white paper


white paper

white paperThe Benefits of IPv6 for theMobile Internet

white paperTable of contentsExecutive Summary 3Introduction 4The Benefits of IPv6 4Addressing 4Security 6Performance 6Administration 7Mobility 7IPv6 in the Mobile Internet 7IP in 3G Networks 8Migration 8Security Features 9Efficiency Over the Air 9Mobility 9Abbreviations 112

white paperExecutive SummaryEricsson was founded on the principle thatcommunication is a basic human need, and thisprinciple still guides us as we look to the future.The two foremost trends in communication over thepast decade have been the growth of mobiletelephony and the Internet. In the near future, it will bemore common to make a telephone call using amobile telephone than a traditional fixed-linetelephone. The Internet, and especially the World WideWeb, continues to revolutionise the way that people,businesses, and machines communicate.We foresee that these two technology trends willcombine to form the next major change incommunication — the Mobile Internet — such that bythe year 2003 there will be more Internet connectionsmade from mobile devices than from fixed ones. Newservices will become available that are built on theconcepts of personalization, mobility, location andsecurity. Many devices will communicate over theInternet using built-in miniature mobile telephones.These devices are expected to number in the billions,and may be present in cars, vending machines, keyrings, alarm systems, cameras and a multitude ofother items as the cost of technology falls.These changes will accelerate as third generation(3G) of mobile networks and services becomeavailable in the near future, allowing up to onehundred times more bandwidth than the wirelessservices we have today.The Internet Protocol (IP) will form one of thecornerstones of these networks. Ericsson’s vision isthat all mobile users in the near future will be ‘alwaysconnected and always online’.Ericsson believe that IP version 6 (IPv6) is essentialin making this vision real; IPv6 helps to solve manyproblems that will appear with the rapid growth of theMobile Internet. Tremendous opportunities willbecome available for service providers and networkoperators to create new business opportunities and todifferentiate services.IPv6 supports functions crucial to the deployment ofscalable IP networks as a basis for new and exciting3G services. Consequently, Ericsson is fully committedto introduce IPv6 in all of its products to provideseamless end-to-end services.With long experience in cellular technologies andearly pioneering work in IPv6, Ericsson is uniquelycapable of combining IP technology and wirelessnetworks to create the Mobile Internet.3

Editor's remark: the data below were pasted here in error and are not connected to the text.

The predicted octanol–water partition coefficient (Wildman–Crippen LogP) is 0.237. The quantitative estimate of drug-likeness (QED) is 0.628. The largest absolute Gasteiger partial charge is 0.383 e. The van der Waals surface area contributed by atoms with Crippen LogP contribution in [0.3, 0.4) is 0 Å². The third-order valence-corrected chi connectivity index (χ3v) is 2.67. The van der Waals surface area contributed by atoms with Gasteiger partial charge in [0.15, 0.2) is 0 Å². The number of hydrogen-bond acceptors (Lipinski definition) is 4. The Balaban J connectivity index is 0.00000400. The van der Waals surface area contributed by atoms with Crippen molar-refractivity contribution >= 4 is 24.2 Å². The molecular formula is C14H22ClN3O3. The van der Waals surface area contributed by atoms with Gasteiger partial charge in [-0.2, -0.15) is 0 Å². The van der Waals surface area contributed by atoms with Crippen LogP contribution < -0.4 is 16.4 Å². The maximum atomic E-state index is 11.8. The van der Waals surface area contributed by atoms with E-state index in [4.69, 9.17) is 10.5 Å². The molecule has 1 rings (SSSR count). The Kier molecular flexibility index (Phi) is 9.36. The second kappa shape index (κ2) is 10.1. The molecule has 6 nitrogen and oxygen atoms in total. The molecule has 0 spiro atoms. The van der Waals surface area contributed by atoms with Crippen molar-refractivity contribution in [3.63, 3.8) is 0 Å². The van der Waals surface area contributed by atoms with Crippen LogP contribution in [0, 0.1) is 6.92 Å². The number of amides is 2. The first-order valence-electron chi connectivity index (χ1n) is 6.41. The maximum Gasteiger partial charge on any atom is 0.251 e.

white paperIntroductionThe rapid increase in the number of Internet users,combined with the expected growth in the number ofwireless Internet devices requires a scalable andflexible IP technology to accommodate such fastgrowth (see Figure 1). IPv6 was developed by theInternet Engineering Task Force (IETF) to satisfy therequirements of the future Internet.Subscribers (Millions)20001500100050002000Worldwide Internet SubscribersMobile InternetFixed Internet2001 2002 2003 2004 2005YearFigure 1 Rapid growth of fixed and mobile Internet subscribersThe feature of IPv6 that receives most attention is thatit has a much larger range of available addresses thanIPv4, but this is far from being the only benefit. Inreality, IPv6 considers a wide range of capabilities andintegrates a number of important features that havebeen treated as add-ons to IPv4.Unsurprisingly, given IP’s now venerable age, thesefeatures were not foreseen as being important when IPwas originally conceived during the 1970s. Proponentsof IPv4 often claim that the extensions made to it willserve quite adequately for some years yet. While atheoretical case can be made for this view whenconsidering each feature in isolation, it is difficult tosustain this opinion when considering the broaderpicture, taking into account how these featuresinteract. IPv6 then becomes the only complete solutionavailable.Always connected and always onlineIPv6 is an essential technology to realise the vision ofa large number of people being ‘always connected andalways online’, particularly due to the limited numberof IPv4 addresses available. New services, such asmultimedia, require globally unique addressing. IPv6,with its very large address space, will guarantee aglobally unique IP address for each device for manyyears to come.Nevertheless, IPv6 hosts and terminals will need tointer-operate with IPv4 hosts and terminals for a longtime. Therefore it is important to plan for IPv6migration and coexistence of IPv4 and IPv6. Themigration strategy must be based on business needsand benefits, for both network operators and theircustomers and ensure that both IPv6 and IPv4 can beused in routers, hosts and terminals and thatappropriate interworking mechanisms between the twoprotocol suites are available.The Benefits of IPv6Wireless networks have very stringent requirements interms of scalability, quality of service and security.IPv6 addresses all of these issues. Standardisation ofIPv6 has reached a point where it is ready forcommercial service and is being promoted throughindustrial forums of major operators and vendors.The IPv6 architecture and design includes a numberof attractive features that make it a valuablecomponent of an IP-based 3G wireless network. Thesebenefits can be grouped as:• Addressing• Security• Performance• Administration• MobilityAddressingMore addressesEvery online device or computer needs a globallyunique IP address to connect to the Internet. WhenIPv4 was designed in the 1970s, it was difficult toforesee that its 4 billion unique addresses would everbe exhausted. However, the way in which IPv4addresses have been allocated and the tremendoussuccess of the Internet have made IPv4 addresses ascarce resource. This problem is particularly serious incertain areas of the world, for example Asia, wherethere are far fewer IPv4 addresses than in Europe andin the United States.4